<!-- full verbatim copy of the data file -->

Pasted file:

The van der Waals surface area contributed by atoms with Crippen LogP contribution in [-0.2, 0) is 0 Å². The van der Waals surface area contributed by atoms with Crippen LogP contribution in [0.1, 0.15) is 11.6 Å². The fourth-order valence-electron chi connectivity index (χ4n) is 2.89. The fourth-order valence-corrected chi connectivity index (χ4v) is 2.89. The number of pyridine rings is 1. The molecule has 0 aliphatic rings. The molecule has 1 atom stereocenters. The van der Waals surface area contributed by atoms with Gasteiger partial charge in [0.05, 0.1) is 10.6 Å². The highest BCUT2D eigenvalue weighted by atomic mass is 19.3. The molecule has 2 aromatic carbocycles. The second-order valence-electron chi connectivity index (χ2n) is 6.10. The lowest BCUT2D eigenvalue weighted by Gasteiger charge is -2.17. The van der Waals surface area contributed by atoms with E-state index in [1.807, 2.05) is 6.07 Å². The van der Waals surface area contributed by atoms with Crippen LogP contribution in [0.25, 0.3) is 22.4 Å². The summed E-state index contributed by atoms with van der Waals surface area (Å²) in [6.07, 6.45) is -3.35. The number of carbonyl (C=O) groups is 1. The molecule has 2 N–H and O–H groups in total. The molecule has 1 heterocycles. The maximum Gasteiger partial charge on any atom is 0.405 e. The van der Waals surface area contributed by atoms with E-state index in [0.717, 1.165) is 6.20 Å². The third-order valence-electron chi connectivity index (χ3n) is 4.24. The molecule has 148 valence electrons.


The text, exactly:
The van der Waals surface area contributed by atoms with Crippen LogP contribution in [-0.2, 0) is 0 Å². The van der Waals surface area contributed by atoms with Crippen LogP contribution in [0.1, 0.15) is 11.6 Å². The fourth-order valence-electron chi connectivity index (χ4n) is 2.89. The fourth-order valence-corrected chi connectivity index (χ4v) is 2.89. The number of pyridine rings is 1. The molecule has 0 aliphatic rings. The molecule has 1 atom stereocenters. The van der Waals surface area contributed by atoms with Gasteiger partial charge in [0.05, 0.1) is 10.6 Å². The highest BCUT2D eigenvalue weighted by atomic mass is 19.3. The molecule has 2 aromatic carbocycles. The second-order valence-electron chi connectivity index (χ2n) is 6.10. The lowest BCUT2D eigenvalue weighted by Gasteiger charge is -2.17. The van der Waals surface area contributed by atoms with E-state index in [1.807, 2.05) is 6.07 Å². The van der Waals surface area contributed by atoms with Crippen LogP contribution in [0.25, 0.3) is 22.4 Å². The summed E-state index contributed by atoms with van der Waals surface area (Å²) in [6.07, 6.45) is -3.35. The number of carbonyl (C=O) groups is 1. The molecule has 2 N–H and O–H groups in total. The molecule has 1 heterocycles. The maximum Gasteiger partial charge on any atom is 0.405 e. The van der Waals surface area contributed by atoms with E-state index in [0.717, 1.165) is 6.20 Å². The third-order valence-electron chi connectivity index (χ3n) is 4.24. The molecule has 148 valence electrons.